Vulnerability to interrogative suggestibility from negative life events. A comparison of separated asylum-seeking youth and age-matched peers

Samantha Childs, Zoe Given-Wilson, Stephen Butler, Amina Memon, Gisli Gudjonsson

Research output: Contribution to journalArticlepeer-review

29 Downloads (Pure)


The consistency of young asylum-seeker’s verbal testimony is often critical in determining the outcome of their claims. It is well established that an interviewee may change their answers to appease an interviewer or in response to suggestions. Experiencing adversity during childhood may increase vulnerability in such interview situations. Here, the vulnerability to interview pressure of asylum-seeking youth separated from their caregivers as minors was compared with age-matched peers. Thirty participants (16-23 years) completed the Gudjonsson Suggestibility Scale (GSS2 , measures of negative life events (NLEs) and non-verbal cognitive functioning measures. Vulnerability to interrogative suggestibility, non-verbal cognitive functioning and number of NLEs was compared between two groups. This preliminary data showed asylum-seeking youth as significantly more vulnerable to Shift; changes in response to interviewer feedback. NLEs and lower non-verbal cognitive functioning were significantly more common among the separated youth increasing vulnerability to Shift. The implications are discussed.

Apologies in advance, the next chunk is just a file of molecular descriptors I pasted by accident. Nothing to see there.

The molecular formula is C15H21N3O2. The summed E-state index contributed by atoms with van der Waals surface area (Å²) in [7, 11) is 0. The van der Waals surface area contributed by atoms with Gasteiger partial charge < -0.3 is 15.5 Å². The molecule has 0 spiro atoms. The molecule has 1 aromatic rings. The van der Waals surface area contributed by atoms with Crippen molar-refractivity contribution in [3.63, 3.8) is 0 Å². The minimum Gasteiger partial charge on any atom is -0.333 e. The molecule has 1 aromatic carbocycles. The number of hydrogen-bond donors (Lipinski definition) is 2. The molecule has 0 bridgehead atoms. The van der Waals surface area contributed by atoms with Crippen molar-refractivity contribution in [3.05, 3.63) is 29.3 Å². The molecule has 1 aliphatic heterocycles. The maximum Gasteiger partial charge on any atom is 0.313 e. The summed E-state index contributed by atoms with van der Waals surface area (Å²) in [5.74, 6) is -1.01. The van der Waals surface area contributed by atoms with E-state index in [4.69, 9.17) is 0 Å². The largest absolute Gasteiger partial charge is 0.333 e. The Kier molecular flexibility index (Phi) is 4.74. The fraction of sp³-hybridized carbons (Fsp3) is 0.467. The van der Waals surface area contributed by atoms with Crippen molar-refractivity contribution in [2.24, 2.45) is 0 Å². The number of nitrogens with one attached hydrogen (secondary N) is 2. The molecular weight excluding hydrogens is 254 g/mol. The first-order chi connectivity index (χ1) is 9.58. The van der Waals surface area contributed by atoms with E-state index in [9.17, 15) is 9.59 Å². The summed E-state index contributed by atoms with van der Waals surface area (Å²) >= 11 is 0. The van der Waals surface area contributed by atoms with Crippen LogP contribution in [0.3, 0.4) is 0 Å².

Original languageEnglish
Article number110600
JournalPersonality and Individual Differences
Early online date7 Jan 2021
Publication statusPublished - Apr 2021

Cite this